The former food services director of a nonprofit home for seniors has been permitted to proceed with a suit against her employer under the federal Stored Communications Act after her boss’s administrative assistant accessed her company computer during her absence and printed out more than 30 personal e-mail messages from her personal account. An appellate court in Illinois has held that it was improper to dismiss the claim on a motion for summary judgment. (Borchers v. Franciscan Tertiary Province of the Sacred Heart, Ct. of App., IL, Second Dist., No. 2-10-1257, 12/7/11.)
Mayslake Village, a facility providing housing for low- and moderate-income seniors, had issued a written policy on use of its computers. It said that “other than occasional personal use,” they could be used only for “legitimate business-related reasons.” The policy also provided that employees could have “no expectation of privacy in connection with the entry, creation, transmission, receipt, or storage of information via Mayslake technology resources,” and that they “waive any right to privacy” and “consent to access and disclosure of such information by authorized Mayslake personnel.”
The food services director had downloaded her personal AOL e-mail account to her work computer and used it for business purposes while the home was converting from one Internet service provider to another in 2004. She did not remove it from the computer after getting her new e-mail address for company work and testified that she did not use the AOL account on the office computer thereafter.
In 2007, she reported that her boss had engaged in sexual harassment against her and contacted the Equal Employment Opportunity Commission. She testified that her working relationship with her boss then deteriorated, and that she left work a few months later because of the stress and mental health issues. About a month after her last day in the office, after receiving reports that the person running food service in her absence was becoming overwhelmed, her boss asked his administrative assistant to check her computer to be sure that work-related projects were not being missed.
The assistant clicked on the AOL icon and read all of the e-mails on the personal account since the day she left, including messages to family and friends about her plan to seek disability payments and one message to her lawyer in the EEO case. The assistant printed out a number of e-mails that, she said, contained “awful language” or were “vile” and “not professional” and gave them to her boss.
The food service director did not become aware of the situation until after the home’s lawyer told her lawyer prosecuting the sexual harassment case that the home’s personnel had accessed e-mails on her office computer, including one between her and the lawyer. The home’s lawyer delivered copies of 36 printed e-mails with the original notification.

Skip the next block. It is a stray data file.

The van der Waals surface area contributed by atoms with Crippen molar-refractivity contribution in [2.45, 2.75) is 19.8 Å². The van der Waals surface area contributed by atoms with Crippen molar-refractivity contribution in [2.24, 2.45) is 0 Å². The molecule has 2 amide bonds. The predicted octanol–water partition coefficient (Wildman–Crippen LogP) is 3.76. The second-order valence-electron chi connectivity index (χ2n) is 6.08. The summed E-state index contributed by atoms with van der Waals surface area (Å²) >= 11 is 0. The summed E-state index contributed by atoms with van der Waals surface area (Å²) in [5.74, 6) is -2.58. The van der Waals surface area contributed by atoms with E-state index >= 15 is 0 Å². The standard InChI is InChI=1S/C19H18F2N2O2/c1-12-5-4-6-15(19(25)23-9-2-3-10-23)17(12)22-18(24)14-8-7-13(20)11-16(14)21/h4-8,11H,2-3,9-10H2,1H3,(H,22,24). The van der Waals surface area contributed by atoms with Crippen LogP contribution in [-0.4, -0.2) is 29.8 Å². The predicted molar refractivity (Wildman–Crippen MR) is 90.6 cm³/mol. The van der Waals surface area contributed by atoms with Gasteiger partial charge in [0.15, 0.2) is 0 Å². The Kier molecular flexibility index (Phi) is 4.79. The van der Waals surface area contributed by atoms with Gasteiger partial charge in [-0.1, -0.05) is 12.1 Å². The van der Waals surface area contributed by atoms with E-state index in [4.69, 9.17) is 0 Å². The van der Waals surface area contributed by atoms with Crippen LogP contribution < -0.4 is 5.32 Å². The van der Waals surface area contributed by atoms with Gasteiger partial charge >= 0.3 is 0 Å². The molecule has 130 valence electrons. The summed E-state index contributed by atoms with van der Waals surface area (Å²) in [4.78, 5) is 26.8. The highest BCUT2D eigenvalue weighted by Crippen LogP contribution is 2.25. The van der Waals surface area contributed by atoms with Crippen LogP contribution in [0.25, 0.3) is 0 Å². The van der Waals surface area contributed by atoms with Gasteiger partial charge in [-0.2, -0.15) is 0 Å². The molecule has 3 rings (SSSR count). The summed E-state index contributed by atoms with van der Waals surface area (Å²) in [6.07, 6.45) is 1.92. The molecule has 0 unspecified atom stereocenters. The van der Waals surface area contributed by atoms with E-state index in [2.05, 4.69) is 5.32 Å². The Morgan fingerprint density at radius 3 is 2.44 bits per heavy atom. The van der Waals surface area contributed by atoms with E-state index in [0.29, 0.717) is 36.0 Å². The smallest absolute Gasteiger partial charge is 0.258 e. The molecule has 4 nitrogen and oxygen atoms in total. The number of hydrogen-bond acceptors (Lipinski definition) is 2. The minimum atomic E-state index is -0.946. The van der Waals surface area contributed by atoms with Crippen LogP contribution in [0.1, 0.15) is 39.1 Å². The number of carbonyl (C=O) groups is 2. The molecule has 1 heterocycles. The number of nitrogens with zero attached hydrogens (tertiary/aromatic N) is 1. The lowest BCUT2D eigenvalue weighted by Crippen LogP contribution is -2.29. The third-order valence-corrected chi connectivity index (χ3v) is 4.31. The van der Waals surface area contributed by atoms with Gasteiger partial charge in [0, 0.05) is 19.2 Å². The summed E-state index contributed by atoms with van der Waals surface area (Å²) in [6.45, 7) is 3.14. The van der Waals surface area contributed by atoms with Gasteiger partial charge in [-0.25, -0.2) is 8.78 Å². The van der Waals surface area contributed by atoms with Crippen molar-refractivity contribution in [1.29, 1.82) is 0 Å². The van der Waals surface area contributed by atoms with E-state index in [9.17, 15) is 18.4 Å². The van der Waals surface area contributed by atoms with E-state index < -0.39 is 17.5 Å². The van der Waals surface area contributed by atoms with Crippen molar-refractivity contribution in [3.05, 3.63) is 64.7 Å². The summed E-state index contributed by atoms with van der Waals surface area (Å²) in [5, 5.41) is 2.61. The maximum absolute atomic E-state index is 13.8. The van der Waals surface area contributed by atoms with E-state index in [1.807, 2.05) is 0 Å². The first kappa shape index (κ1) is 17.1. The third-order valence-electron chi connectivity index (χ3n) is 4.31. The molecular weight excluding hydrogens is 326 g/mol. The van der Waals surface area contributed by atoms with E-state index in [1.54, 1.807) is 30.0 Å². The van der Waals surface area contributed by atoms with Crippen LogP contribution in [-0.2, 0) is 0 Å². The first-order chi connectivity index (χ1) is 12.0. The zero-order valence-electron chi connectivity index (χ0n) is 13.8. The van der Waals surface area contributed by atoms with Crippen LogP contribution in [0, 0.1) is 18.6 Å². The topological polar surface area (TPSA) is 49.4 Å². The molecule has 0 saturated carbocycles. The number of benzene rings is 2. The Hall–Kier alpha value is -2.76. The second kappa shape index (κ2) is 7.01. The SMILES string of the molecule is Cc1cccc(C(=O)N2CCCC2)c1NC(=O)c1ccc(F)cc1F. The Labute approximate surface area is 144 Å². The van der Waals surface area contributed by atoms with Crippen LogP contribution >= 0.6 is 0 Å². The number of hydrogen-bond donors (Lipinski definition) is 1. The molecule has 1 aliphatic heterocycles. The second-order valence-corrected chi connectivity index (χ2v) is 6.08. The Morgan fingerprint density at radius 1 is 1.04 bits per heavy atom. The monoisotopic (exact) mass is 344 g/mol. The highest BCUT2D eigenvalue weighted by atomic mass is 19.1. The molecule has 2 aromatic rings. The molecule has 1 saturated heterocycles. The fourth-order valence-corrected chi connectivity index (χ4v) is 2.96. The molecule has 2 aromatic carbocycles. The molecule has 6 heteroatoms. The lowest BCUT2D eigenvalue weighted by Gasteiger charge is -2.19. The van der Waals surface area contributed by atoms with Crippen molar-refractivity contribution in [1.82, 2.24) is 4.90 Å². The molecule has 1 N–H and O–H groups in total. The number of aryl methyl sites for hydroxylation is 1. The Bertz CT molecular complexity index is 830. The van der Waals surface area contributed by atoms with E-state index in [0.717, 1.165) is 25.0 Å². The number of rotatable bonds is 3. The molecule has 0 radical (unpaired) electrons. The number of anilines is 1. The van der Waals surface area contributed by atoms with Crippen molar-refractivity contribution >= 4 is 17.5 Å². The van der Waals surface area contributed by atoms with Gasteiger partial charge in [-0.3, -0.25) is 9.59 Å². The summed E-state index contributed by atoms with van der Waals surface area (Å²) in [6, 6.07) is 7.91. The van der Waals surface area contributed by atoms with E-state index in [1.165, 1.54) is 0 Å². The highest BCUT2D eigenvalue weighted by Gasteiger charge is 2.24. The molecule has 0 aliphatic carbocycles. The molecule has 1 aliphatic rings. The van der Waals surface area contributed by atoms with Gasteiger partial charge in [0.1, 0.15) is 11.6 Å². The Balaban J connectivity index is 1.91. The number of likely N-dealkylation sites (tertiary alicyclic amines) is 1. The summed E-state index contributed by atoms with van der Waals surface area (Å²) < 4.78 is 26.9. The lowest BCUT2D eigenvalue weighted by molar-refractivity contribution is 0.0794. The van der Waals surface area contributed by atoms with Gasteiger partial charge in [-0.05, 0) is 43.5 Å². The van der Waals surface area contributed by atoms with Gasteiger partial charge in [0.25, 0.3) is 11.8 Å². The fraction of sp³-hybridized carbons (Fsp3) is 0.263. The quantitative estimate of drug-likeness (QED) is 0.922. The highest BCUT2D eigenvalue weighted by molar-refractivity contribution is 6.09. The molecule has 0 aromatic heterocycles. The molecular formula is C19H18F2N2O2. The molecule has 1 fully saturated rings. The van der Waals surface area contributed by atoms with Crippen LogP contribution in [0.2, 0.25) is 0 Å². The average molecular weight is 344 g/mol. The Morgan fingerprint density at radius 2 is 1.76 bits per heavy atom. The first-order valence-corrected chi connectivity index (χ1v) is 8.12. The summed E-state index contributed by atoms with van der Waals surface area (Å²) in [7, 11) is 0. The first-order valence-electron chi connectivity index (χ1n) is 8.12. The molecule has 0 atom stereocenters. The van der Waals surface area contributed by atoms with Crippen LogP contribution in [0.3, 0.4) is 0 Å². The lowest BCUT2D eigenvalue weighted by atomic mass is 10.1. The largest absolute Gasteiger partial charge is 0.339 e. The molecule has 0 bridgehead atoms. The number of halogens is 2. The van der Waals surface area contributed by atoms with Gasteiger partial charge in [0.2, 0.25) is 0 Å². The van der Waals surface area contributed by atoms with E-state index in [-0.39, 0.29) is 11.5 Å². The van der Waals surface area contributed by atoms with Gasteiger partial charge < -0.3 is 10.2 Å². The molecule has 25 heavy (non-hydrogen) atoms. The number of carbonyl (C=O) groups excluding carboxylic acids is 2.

The woman sued for violation of the Stored Communications Act and for “intrusion upon seclusion.” The Communications Act is violated, the Court said, when a person intentionally and without authorization accesses another’s e-mail stored on a server. Intrusion upon seclusion occurs when one person intentionally intrudes upon the solitude or seclusion of another in a manner that would be highly offensive to a reasonable person. The trial court granted summary judgment after finding as a matter of fact that accessing the woman’s personal e-mails was “more likely an accident” than intentional. The appellate court has reversed.
The home argued that because it accessed the woman’s computer under its computer use policy and because the administrative assistant had thought the AOL account could have been work-related, it did not intentionally access the woman’s e-mails.
But the Court said that a party’s intent is a question of fact, not normally to be decided on a motion for summary judgment. In this case, while the plaintiff did not have direct evidence of intent, the Court said it could be “gleaned from circumstances and actions, not simply words.” It said that the boss and the assistant were aware of the sexual harassment allegations. The assistant testified that she knew the woman used her new Comcast account for work purposes, yet she clicked on the AOL account and read all or part of the personal e-mails she found there. She decided to print out 36 of them, “none of which had to do with the ostensible purpose of her e-mail investigations, i.e.looking for business-related communications.” The assistant also read messages sent by the woman, and printed many of them. She did not print any of the “boatload” of food-service-related emails on her Comcast account. Her boss read the e-mails and highlighted and made written comments on at least one of them.
“All of this circumstantial evidence is sufficient to raise an issue of the credibility” of the home’s witnesses, the Court said. It noted that in other cases evidence like this had been held to justify summary judgment in the plaintiff’s favor.
YOU NEED TO KNOW
Even the strongest computer usage policy can fail to protect an organization if it appears that the organization has used its access for improper and intentionally invasive purposes.